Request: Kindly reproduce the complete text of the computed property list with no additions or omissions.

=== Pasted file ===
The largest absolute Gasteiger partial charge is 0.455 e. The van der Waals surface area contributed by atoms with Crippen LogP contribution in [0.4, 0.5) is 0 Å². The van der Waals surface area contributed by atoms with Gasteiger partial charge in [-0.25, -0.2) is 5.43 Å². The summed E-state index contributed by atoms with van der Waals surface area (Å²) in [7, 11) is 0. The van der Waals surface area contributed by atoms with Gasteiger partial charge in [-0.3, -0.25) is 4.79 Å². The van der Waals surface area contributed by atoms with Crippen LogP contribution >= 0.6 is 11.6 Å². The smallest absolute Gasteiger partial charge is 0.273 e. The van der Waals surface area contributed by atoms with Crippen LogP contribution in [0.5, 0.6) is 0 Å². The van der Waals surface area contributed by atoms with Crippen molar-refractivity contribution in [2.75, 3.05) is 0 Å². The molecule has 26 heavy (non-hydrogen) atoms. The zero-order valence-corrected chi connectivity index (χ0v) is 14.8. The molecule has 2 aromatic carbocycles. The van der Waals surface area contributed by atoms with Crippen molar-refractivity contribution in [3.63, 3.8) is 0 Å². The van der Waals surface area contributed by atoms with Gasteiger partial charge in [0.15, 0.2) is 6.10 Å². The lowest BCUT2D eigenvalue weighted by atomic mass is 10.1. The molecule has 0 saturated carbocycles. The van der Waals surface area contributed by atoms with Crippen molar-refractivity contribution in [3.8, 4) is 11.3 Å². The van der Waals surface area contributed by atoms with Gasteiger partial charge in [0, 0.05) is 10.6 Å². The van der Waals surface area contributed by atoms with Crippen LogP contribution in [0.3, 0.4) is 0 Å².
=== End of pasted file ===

The largest absolute Gasteiger partial charge is 0.455 e. The van der Waals surface area contributed by atoms with Crippen LogP contribution in [0.4, 0.5) is 0 Å². The van der Waals surface area contributed by atoms with Gasteiger partial charge in [-0.25, -0.2) is 5.43 Å². The summed E-state index contributed by atoms with van der Waals surface area (Å²) in [7, 11) is 0. The van der Waals surface area contributed by atoms with Gasteiger partial charge in [-0.3, -0.25) is 4.79 Å². The van der Waals surface area contributed by atoms with Crippen LogP contribution >= 0.6 is 11.6 Å². The smallest absolute Gasteiger partial charge is 0.273 e. The van der Waals surface area contributed by atoms with Crippen LogP contribution in [0.5, 0.6) is 0 Å². The van der Waals surface area contributed by atoms with Crippen molar-refractivity contribution in [2.75, 3.05) is 0 Å². The molecule has 26 heavy (non-hydrogen) atoms. The zero-order valence-corrected chi connectivity index (χ0v) is 14.8. The molecule has 2 aromatic carbocycles. The van der Waals surface area contributed by atoms with Crippen molar-refractivity contribution in [3.63, 3.8) is 0 Å². The van der Waals surface area contributed by atoms with Gasteiger partial charge in [0.15, 0.2) is 6.10 Å². The lowest BCUT2D eigenvalue weighted by atomic mass is 10.1. The molecule has 0 saturated carbocycles. The van der Waals surface area contributed by atoms with Crippen molar-refractivity contribution in [3.8, 4) is 11.3 Å². The van der Waals surface area contributed by atoms with Gasteiger partial charge in [0, 0.05) is 10.6 Å². The van der Waals surface area contributed by atoms with Crippen LogP contribution in [0.3, 0.4) is 0 Å².